All American beans at that time were vine plants, "bush beans" having been bred only more recently. The cornstalks would work as a trellis for the beans, the beans would provide much-needed nitrogen for the corn. Squash would be planted in the spaces between the patches of corn in the field, they would be provided slight shelter from the sun by the corn, would shade the soil and reduce evaporation, would deter many animals from attacking the corn and beans because their coarse, hairy vines and broad, stiff leaves are difficult or uncomfortable for animals such as deer and raccoons to walk through, crows to land on, etc. Dry beans come from both Old World varieties of New World varieties. Beans are a heliotropic plant. At night, they go into a folded "sleep" position; the world genebanks hold about 40,000 bean varieties, although on
Hares and jackrabbits are leporids belonging to the genus Lepus. Hares are classified in the same family as rabbits, they are similar in size and form to rabbits and have similar herbivorous diets, but have longer ears and live solitarily or in pairs. Unlike rabbits, their young are able to fend for themselves shortly after birth rather than emerging blind and helpless. Most are fast runners. Hare species are native to Africa, North America, the Japanese archipelago. Five leporid species with "hare" in their common names are not considered true hares: the hispid hare, four species known as red rock hares. Conversely, jackrabbits are hares, rather than rabbits. A hare less than one year old is called a leveret. A group of hares is called a "drove". Hares are swift animals: The European hare can run up to 56 km/h; the five species of jackrabbits found in central and western North America are able to run at 64 km/h, can leap up to 3 m at a time. A shy animal, the European brown hare changes its behavior in spring, when they can be seen in daytime chasing one another.
This appears to be competition between males to attain dominance for breeding. During this spring frenzy, animals of both sexes can be seen "boxing", one hare striking another with its paws; this notable behavior gives rise to the idiom, mad as a March hare. This is present not only in intermale competition, but among females toward males to prevent copulation. Hares do not bear their young below ground in a burrow as do other leporids, but rather in a shallow depression or flattened nest of grass called a form. Young hares are adapted to the lack of physical protection, relative to that afforded by a burrow, by being born furred and with eyes open, they are hence precocial, are able to fend for themselves soon after birth. By contrast, rabbits are altricial, having young that are born hairless. All rabbits live underground in burrows or warrens, while hares live in simple nests above the ground, do not live in groups. Hares are larger than rabbits, with longer ears, have black markings on their fur.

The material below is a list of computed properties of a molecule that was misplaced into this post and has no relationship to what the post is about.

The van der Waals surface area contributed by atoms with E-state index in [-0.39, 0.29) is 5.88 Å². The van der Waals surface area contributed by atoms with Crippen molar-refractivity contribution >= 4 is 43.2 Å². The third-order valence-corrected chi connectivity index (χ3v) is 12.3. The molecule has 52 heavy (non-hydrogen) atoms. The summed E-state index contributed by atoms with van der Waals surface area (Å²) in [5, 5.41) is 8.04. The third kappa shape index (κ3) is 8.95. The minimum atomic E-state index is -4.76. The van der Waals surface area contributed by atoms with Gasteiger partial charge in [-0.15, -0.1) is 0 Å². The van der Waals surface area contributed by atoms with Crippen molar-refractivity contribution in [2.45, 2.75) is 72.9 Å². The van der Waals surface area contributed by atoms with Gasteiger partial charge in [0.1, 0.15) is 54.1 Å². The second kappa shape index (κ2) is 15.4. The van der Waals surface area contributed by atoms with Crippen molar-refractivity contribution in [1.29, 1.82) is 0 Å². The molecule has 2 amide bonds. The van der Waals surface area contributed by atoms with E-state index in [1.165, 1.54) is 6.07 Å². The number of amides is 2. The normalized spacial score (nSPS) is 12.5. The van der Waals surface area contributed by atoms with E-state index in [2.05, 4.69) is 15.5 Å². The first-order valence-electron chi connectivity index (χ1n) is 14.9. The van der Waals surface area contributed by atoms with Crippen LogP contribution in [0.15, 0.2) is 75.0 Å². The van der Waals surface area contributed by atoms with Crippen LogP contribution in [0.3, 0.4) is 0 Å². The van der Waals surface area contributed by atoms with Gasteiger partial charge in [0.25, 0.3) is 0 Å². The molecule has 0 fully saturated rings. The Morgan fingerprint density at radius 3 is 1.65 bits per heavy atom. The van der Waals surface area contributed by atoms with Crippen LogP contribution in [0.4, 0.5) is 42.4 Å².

Hares have not been domesticated, while rabbits are kept as house pets. The domestic pet known as the "Belgian Hare" is a rabbit, selectively bred to resemble a hare. Hares have jointed, or kinetic, unique among mammals, they have 48 chromosomes while rabbits have 44. The 32 species listed are: Genus LepusSubgenus Macrotolagus Antelope jackrabbit, Lepus alleni Subgenus Poecilolagus Snowshoe hare, Lepus americanus Subgenus Lepus Arctic hare, Lepus arcticus Alaskan hare, Lepus othus Mountain hare, Lepus timidus Subgenus Proeulagus Black-tailed jackrabbit, Lepus californicus White-sided jackrabbit, Lepus callotis Cape hare, Lepus capensis Tehuantepec jackrabbit, Lepus flavigularis Black jackrabbit, Lepus insularis Scrub hare, Lepus saxatilis Desert hare, Lepus tibetanus Tolai hare, Lepus tolai Subgenus Eulagos Broom hare, Lepus castroviejoi Yunnan hare, Lepus comus Korean hare, Lepus coreanus Corsican hare, Lepus corsicanus European hare, Lepus europaeus Granada hare, Lepus granatensis Manchurian hare, Lepus mandschuricus Woolly hare, Lepus oiostolus Ethiopian highland hare, Lepus starcki White-tailed jackrabbit, Lepus townsendii Subgenus Sabanalagus Ethiopian hare, Lepus fagani African savanna hare, Lepus microtis Subgenus Indolagus Hainan hare, Lepus hainanus Indian hare, Lepus nigricollis Burmese hare, Lepus peguensis Subgenus Sinolagus Chinese hare, Lepus sinensis Subgenus Tarimolagus Yarkand hare, Lepus yarkandensis Incertae sedis Japanese hare, Lepus brachyurus Abyssinian hare, Lepus habessinicus Hares and rabbits are plentiful in many areas, adapt to a wide variety of conditions, reproduce so hunting is less regulated than for other varieties of game.